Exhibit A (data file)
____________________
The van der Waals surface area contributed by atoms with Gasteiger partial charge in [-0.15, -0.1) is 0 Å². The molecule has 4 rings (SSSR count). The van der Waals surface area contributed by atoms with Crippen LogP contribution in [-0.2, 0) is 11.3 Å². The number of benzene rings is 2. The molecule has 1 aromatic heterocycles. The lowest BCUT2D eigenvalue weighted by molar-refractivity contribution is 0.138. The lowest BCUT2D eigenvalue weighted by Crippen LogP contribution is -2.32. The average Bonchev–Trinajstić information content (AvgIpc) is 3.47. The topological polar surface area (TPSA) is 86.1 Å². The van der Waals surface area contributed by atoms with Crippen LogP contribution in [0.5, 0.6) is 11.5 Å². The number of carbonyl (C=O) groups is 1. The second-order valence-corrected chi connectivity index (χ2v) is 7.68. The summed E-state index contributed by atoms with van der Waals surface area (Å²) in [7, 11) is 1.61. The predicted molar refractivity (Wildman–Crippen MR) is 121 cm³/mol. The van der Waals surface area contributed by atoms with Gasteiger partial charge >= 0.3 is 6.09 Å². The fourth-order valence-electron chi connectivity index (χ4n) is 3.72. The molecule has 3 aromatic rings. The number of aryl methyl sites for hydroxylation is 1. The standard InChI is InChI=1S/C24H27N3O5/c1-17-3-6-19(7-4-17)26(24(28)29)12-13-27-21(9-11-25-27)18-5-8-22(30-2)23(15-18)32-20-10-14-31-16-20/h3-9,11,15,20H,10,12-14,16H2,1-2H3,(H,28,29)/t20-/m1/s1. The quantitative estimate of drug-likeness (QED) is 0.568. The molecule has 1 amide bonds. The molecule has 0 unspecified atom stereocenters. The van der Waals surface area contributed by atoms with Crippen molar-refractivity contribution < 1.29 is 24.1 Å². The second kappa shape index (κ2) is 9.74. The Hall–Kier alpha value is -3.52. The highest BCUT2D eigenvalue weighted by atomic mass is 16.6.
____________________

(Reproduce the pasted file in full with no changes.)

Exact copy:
The van der Waals surface area contributed by atoms with Gasteiger partial charge in [-0.15, -0.1) is 0 Å². The molecule has 4 rings (SSSR count). The van der Waals surface area contributed by atoms with Crippen LogP contribution in [-0.2, 0) is 11.3 Å². The number of benzene rings is 2. The molecule has 1 aromatic heterocycles. The lowest BCUT2D eigenvalue weighted by molar-refractivity contribution is 0.138. The lowest BCUT2D eigenvalue weighted by Crippen LogP contribution is -2.32. The average Bonchev–Trinajstić information content (AvgIpc) is 3.47. The topological polar surface area (TPSA) is 86.1 Å². The van der Waals surface area contributed by atoms with Crippen LogP contribution in [0.5, 0.6) is 11.5 Å². The number of carbonyl (C=O) groups is 1. The second-order valence-corrected chi connectivity index (χ2v) is 7.68. The summed E-state index contributed by atoms with van der Waals surface area (Å²) in [7, 11) is 1.61. The predicted molar refractivity (Wildman–Crippen MR) is 121 cm³/mol. The van der Waals surface area contributed by atoms with Gasteiger partial charge >= 0.3 is 6.09 Å². The fourth-order valence-electron chi connectivity index (χ4n) is 3.72. The molecule has 3 aromatic rings. The number of aryl methyl sites for hydroxylation is 1. The standard InChI is InChI=1S/C24H27N3O5/c1-17-3-6-19(7-4-17)26(24(28)29)12-13-27-21(9-11-25-27)18-5-8-22(30-2)23(15-18)32-20-10-14-31-16-20/h3-9,11,15,20H,10,12-14,16H2,1-2H3,(H,28,29)/t20-/m1/s1. The quantitative estimate of drug-likeness (QED) is 0.568. The molecule has 1 amide bonds. The molecule has 0 unspecified atom stereocenters. The van der Waals surface area contributed by atoms with Crippen molar-refractivity contribution < 1.29 is 24.1 Å². The second kappa shape index (κ2) is 9.74. The Hall–Kier alpha value is -3.52. The highest BCUT2D eigenvalue weighted by atomic mass is 16.6.